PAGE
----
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The Leo Experiment

I am still not convinced that Seattle ever intended for Chris Clemons to be a starter. And, in a way, it's sad that Clemons has become the test of whether the Leo concept can work. It's not that Clemons is bad, necessarily, though we shall see how he reacts to being a starter; it's that Clemons has a lengthy history of injuries and backing up Clemons, Dexter Davis, is a very different type of player. There really is not another Chris Clemons on this roster.

Fundamentally, there is something very cool about moving a balanced end like Darryl Tapp for a pass rush specialist. It's an unspoken acknowledgment that passing rules the modern NFL. On the whole, Clemons does not have to be better than Tapp to be more valuable than Tapp. If he is a better pass rusher, and Seattle is able to scheme around some of his weaknesses as a run stopper, the trade off could be more than worth it.

Building a team better able to stop the pass is something I have advocated for years. Last season, I stumped for a Darryl Tapp - Brandon Mebane - Cory Redding - Lawrence Jackson front four. It wasn't the most massive line possible, and maybe that would cost Seattle against the run, but it would have been disruptive.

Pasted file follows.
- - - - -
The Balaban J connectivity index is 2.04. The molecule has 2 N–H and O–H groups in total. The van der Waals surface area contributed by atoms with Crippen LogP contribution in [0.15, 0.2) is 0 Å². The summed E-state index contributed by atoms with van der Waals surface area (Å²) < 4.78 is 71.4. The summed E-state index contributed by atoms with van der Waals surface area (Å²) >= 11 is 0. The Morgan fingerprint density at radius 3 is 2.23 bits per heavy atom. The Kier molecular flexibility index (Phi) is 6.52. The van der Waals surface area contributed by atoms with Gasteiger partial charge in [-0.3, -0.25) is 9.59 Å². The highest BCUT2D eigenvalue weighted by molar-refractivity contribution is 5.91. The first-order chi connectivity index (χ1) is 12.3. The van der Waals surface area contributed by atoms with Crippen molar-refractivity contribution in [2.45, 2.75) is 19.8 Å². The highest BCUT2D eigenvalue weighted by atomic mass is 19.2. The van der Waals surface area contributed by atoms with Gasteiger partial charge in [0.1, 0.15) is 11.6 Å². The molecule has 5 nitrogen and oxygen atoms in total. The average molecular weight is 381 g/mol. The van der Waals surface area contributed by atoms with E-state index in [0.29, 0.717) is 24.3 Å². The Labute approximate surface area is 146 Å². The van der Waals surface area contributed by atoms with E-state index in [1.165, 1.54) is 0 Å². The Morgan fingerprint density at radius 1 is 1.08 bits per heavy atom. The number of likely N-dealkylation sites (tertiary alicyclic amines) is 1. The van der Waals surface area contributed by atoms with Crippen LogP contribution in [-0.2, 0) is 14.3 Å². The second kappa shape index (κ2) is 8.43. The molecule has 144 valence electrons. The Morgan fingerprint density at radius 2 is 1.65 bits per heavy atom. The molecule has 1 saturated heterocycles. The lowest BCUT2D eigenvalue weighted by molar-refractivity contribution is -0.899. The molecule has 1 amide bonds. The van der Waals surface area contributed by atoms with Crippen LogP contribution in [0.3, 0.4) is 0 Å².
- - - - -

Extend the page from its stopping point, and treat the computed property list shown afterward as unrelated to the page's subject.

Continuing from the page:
Clemons is supposed to be disruptive. Without the aid of a blitz, he is among the only Seahawks that can or will be. If he falters or is injured, Seattle does not have another true Leo to replace him with. That puts Seattle's pass defense in peril of total collapse. Mebane isn't enough, and Colin Cole and Red Bryant are both well below average pass rushers for their positions. Davis is a great get for a seventh round pick, but his week four preseason showing against the Raiders starting offensive line, in which he had 4.5 tackles, but no sacks, quarterback hits and no hurries that I can recall, is par for the course for the rookie.

The best pass rushes in the league generate rush from multiple positions. The Vikings accomplished it through exceptional talent in their front seven. The Steelers, Dolphins, 49ers, Eagles, Cardinals, Cowboys and Browns accomplished it through blitzing. There was no standout pass rusher on the Dolphins, 49ers, Cardinals or Browns, but there were Cameron Wakes, Parys Haralsons and Chike Okeafors. There was pass rush potential from almost anywhere.The only team in the top ten that was dependent on one player to provide most of their rush was the Broncos.

Maybe Seattle thinks it's found its Elvis Dumervil in Clemons. Dumervil started his career as a pass rush specialist, but proved so good at it, he became a starter. He had been healthy before a pectoral tear landed him on IR. He had been healthy, and now the Broncos are royally screwed without him. Clemons is like a lesser Dumervil, with a lengthier and more persistent injury history, that is older and less accomplished. The Leo experiment is good insomuch that it aims to defend the pass, but it's bad insomuch that it depends so much on one player to make it work. It's a justifiable concept executed in a terrifically precarious manner. I respect that Seattle is attempting to build a better pass rush and willing to sacrifice some run stopping in the endeavor, but a Leo isn't enough, and relying on Clemons, well, I guess there's a reason they call him Big Balls Pete.